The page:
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The Supreme Court’s Back Alley
Scientific evidence does not show that D&X is a safe and necessary procedure.


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One of the reasons why American medicine is the envy of the world is that it has increasingly emphasized “evidence-based medicine” over the last 50 years. This means that new medical techniques, drugs, or devices are not introduced into the marketplace for patients based on mere intuition or hunches, but rather once their safety and effectiveness has been proven by controlled, scientific studies.

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The reason for the success of this approach is that well-designed, controlled studies are vastly superior to the fallible intuitions of doctors based on individual, clinical observations alone. Intuition is subject to several common errors, including bias and overconfidence, and scientific research is needed to check such errors. No matter how compelling they are, inferences can be mistaken. This has been repeatedly confirmed by scientific studies. Hence, under federal law, there must be “substantial evidence” of the safety and effectiveness of any new medical drug or device.

There are numerous examples in medical history where medical innovations — like the routine use of episiotomy during childbirth — were first introduced based on intuition and small studies and then — after prospective, controlled studies — were shown to increase rather than decrease the risk of maternal injury.

Evidence-based medicine has been increasingly adopted in all specialties and areas of medicine — except when it comes to partial-birth abortion (also called D&X). In the early 1990s, partial-birth abortion was an untried alternative to established procedures like medical induction of labor and dilation and evacuation (D&E). Partial-birth abortion was first used on patients based on intuition that it would work safely, but with insufficient evidence of its safety or effectiveness. No empirical studies existed in 1992. None existed in 2000, when the Supreme Court first approved partial-birth abortion. None exists today.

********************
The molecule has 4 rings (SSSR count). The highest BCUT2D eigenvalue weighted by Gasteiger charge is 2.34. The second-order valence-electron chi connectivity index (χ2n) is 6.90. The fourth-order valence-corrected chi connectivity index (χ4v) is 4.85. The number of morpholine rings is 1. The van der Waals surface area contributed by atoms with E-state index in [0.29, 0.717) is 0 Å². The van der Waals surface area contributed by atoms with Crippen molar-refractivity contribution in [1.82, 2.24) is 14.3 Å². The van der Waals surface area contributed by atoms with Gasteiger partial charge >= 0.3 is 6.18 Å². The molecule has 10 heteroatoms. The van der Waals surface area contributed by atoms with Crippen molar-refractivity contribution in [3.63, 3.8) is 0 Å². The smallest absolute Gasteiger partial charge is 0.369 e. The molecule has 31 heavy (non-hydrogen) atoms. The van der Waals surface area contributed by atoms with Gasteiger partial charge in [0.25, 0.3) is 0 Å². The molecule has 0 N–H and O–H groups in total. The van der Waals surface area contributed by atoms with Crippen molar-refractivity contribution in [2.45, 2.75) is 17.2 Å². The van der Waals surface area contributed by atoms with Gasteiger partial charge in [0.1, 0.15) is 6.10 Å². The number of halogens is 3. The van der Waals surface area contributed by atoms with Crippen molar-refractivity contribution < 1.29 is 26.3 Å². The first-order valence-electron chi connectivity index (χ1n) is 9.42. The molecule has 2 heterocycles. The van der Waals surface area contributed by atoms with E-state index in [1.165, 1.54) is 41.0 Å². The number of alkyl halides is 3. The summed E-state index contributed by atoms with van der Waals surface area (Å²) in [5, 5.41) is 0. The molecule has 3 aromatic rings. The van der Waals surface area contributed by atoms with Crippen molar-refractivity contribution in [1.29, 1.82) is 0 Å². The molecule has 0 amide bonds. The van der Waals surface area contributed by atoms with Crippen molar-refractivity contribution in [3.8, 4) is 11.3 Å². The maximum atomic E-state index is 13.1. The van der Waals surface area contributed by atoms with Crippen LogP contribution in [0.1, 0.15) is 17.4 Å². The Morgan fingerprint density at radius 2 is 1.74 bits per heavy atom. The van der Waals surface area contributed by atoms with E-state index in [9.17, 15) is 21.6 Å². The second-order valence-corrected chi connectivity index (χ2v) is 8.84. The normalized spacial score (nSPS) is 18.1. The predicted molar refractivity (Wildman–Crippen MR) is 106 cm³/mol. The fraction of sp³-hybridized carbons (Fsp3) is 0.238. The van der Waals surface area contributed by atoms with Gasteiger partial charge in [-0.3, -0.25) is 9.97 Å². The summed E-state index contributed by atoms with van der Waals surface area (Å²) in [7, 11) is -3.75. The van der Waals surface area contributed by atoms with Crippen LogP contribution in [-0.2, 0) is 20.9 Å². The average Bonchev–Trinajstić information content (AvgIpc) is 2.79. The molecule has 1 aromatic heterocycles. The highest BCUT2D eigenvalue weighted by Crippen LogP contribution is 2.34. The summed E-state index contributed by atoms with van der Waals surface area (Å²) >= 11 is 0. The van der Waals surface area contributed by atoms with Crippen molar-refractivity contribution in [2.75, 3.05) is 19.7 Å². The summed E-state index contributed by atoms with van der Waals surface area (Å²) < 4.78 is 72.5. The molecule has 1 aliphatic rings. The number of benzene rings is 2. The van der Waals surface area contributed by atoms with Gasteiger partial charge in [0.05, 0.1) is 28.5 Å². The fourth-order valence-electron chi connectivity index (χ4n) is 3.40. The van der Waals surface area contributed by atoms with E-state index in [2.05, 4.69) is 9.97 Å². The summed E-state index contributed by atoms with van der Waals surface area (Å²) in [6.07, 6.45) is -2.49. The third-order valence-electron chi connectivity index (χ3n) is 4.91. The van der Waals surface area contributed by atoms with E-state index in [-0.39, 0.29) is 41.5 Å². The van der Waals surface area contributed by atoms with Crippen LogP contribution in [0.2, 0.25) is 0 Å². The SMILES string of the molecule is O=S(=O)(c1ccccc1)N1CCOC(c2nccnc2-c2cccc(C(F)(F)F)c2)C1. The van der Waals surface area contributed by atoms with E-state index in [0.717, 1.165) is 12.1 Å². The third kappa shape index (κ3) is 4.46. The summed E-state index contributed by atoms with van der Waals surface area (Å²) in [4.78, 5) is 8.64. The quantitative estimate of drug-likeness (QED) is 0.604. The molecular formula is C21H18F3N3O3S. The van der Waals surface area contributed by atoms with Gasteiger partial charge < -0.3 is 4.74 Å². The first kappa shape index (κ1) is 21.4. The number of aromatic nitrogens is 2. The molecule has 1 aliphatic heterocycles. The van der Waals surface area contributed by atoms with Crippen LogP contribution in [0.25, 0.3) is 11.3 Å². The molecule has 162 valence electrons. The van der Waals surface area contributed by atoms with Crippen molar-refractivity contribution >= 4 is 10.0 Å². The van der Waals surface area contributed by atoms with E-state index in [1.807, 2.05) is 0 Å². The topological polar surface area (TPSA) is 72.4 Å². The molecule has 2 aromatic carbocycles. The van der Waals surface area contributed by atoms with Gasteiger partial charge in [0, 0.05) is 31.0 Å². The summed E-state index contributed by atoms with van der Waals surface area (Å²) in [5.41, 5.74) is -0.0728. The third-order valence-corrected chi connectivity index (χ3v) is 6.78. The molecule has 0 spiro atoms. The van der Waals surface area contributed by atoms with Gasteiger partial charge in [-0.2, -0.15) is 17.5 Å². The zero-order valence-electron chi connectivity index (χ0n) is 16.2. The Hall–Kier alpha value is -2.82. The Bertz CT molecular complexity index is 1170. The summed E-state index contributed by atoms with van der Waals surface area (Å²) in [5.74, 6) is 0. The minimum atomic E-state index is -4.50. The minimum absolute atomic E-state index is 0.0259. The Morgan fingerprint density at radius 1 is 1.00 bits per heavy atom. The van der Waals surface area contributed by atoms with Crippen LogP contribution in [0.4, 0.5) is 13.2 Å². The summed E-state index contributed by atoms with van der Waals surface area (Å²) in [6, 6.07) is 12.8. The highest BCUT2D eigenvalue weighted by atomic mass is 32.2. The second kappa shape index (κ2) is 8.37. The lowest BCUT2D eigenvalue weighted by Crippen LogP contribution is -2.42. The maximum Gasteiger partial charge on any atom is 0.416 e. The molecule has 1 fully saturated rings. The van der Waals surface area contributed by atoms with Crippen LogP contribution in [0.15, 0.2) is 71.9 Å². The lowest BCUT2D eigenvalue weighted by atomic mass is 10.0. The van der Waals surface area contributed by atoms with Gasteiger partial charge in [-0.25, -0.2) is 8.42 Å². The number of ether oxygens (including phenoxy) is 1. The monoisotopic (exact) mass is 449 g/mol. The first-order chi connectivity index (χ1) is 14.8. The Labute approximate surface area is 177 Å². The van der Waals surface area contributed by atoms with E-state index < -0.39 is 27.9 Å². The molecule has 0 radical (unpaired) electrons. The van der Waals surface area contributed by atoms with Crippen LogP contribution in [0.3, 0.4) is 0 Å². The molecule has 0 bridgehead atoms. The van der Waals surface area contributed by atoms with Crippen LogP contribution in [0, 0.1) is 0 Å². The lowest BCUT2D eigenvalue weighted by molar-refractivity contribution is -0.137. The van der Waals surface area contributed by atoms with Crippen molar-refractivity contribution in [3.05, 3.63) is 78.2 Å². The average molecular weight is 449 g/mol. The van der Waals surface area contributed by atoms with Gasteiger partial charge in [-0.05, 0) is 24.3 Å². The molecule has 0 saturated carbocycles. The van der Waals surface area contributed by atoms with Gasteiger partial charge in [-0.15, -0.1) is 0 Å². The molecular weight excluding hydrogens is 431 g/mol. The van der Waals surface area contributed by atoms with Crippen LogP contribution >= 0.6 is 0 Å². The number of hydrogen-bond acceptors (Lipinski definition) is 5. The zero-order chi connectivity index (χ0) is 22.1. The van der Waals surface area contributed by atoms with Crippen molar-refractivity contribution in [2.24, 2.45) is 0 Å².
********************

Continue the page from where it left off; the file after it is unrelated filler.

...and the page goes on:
Empirical evidence is particularly important in abortion practice because most abortion clinics don’t do follow-up on abortion patients. Women who suffer short-term complications usually go to a hospital emergency department (ED); they don’t return to the clinic. And EDs typically don’t inquire or report about abortion complications. Consequently, many abortion providers are not aware of the short-term or long-term complications of abortions.

The Supreme Court directly created this dysfunctional abortion system over the past 33 years by eliminating the abortion laws of all 50states, requiring no regulation, and then repeatedly obstructing states’ attempts to regulate abortion.

In 2000, the Supreme Court gave its stamp of approval to partial-birth abortion in the Stenberg case. By a 5-4 vote, the Supreme Court dismissed the need for any empirical evidence showing the value of the procedure, deferred to the intuition of a handful of abortion providers who performed the procedure, and threw out state prohibitions on partial-birth abortion enacted by overwhelming margins in Nebraska and 29 other states.

On November 8, the Supreme Court will revisit the issue, when it hears arguments over the federal Partial-Birth Abortion Ban Act of 2003. These new cases are very different from Stenberg, because they include extensive trial records based on weeks of medical testimony.